Ritchie’s historically inspired cinematic undertaking­ has sparked pre-release online chatter as well as some speculative reporting. But after pre-screening the film for this feature (courtesy of Lionsgate) Hollywood.com felt the answers could only come from the author of the book at its center, historian Damien Lewis.

In a one-on-one interview with Lewis, we delved deep into the backstory of the SOE and its clandestine missions and gained perspective into Guy Ritchie’s cinematic adaptation.

Real or Not?

“These kinds of operations, I don’t think that anybody would actually believe they were true,” Lewis told us about a week before the movie’s US release. “To this day I’m still coming across SOE files and as I read the contents I think ‘No, that is not possible.’ SOE was set up to do all the things that were highly illegal against the rules of war.”

Those things included bribery, corruption, fraud, money laundering, terrorism, and assassinations. “I mean you name it,” Lewis explained. “Every single possible means of waging war which is banned under the Geneva Convention, that’s what SOE was set up to do. That’s why it was so secretive and that’s why it became known as Churchill’s Ministry of Ungentlemanly Warfare.”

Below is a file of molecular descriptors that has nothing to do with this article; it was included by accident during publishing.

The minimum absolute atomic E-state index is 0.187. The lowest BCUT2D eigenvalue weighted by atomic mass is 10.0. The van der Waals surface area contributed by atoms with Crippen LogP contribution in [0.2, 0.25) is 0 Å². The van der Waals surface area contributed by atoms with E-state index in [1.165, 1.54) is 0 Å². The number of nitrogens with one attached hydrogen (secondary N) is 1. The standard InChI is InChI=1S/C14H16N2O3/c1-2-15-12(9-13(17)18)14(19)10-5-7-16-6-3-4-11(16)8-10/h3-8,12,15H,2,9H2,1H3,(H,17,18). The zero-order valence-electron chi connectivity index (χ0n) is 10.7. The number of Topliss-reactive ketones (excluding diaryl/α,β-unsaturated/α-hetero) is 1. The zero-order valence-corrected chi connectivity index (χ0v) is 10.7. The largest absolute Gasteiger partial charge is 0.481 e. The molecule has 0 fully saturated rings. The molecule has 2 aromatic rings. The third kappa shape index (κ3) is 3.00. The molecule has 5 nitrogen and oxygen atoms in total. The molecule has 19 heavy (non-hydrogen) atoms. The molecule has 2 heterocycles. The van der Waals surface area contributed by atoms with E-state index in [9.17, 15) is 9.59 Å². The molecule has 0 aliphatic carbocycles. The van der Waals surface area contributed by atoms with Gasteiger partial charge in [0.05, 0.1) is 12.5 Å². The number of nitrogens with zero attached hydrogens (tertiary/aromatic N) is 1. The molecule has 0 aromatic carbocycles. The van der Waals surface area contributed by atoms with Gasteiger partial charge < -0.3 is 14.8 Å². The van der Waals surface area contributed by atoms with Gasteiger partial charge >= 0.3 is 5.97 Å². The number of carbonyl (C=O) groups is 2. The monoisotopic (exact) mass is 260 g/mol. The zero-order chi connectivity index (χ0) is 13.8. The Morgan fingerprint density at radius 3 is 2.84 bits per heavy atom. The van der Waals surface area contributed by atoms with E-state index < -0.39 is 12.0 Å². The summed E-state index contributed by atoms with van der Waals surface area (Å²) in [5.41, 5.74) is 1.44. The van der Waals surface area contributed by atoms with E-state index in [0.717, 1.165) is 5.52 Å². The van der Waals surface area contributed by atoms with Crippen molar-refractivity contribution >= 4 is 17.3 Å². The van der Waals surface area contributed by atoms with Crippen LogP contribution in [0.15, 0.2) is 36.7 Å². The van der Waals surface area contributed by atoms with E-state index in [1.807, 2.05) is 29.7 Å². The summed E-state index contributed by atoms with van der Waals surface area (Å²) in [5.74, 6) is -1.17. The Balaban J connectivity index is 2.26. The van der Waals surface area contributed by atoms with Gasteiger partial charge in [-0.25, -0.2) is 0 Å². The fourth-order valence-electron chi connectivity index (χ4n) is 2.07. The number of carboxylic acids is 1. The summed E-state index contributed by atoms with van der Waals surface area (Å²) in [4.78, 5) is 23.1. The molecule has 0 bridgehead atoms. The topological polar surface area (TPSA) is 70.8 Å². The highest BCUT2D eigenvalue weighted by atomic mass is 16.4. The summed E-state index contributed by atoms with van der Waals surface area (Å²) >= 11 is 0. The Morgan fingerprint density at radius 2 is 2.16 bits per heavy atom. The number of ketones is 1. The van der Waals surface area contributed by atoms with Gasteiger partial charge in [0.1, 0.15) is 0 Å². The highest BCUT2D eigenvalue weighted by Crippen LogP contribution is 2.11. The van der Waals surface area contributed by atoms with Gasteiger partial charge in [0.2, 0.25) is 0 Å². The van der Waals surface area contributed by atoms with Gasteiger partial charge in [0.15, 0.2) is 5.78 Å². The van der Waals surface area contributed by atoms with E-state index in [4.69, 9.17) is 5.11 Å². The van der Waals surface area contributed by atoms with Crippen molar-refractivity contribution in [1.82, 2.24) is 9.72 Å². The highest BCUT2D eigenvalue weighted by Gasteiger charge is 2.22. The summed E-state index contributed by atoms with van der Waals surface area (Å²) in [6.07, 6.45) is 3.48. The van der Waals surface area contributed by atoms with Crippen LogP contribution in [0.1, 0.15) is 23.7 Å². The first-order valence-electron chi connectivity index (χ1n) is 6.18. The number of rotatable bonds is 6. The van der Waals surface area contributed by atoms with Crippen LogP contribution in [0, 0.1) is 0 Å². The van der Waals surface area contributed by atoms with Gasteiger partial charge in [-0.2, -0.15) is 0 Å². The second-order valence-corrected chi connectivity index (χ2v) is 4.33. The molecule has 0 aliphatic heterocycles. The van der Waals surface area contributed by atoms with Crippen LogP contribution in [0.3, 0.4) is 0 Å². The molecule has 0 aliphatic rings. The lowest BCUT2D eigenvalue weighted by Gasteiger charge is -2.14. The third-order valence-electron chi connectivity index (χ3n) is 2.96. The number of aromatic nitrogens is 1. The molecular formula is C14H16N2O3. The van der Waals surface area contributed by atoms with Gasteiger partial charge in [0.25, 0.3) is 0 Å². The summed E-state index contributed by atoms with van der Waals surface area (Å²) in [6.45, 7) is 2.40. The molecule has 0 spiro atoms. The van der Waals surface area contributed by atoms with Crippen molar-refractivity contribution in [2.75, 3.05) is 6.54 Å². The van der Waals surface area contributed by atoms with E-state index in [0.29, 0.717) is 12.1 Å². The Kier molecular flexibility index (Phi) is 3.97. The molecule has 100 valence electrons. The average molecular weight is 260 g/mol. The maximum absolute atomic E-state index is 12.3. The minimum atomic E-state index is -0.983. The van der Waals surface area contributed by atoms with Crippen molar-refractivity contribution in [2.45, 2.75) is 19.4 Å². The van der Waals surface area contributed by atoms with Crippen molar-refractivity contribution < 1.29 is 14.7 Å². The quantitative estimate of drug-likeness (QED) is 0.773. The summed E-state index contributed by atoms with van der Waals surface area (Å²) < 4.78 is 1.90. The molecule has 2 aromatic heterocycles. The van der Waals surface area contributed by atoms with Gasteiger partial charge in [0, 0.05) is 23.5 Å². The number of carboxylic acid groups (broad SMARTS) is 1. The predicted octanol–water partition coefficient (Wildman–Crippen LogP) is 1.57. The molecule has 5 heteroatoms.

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Author Damien Lewis

Much of Lewis’ research for his book came by way of recently declassified files from the British War Department. “[SOE] had huge antipathy from the British Military and political establishment because this was not cricket, this is not how British people were supposed to do things,” he said with a laugh. “So, it was Churchill’s brainchild and Churchill’s kind of bulldog spirit that drove it through and got it to fruition.”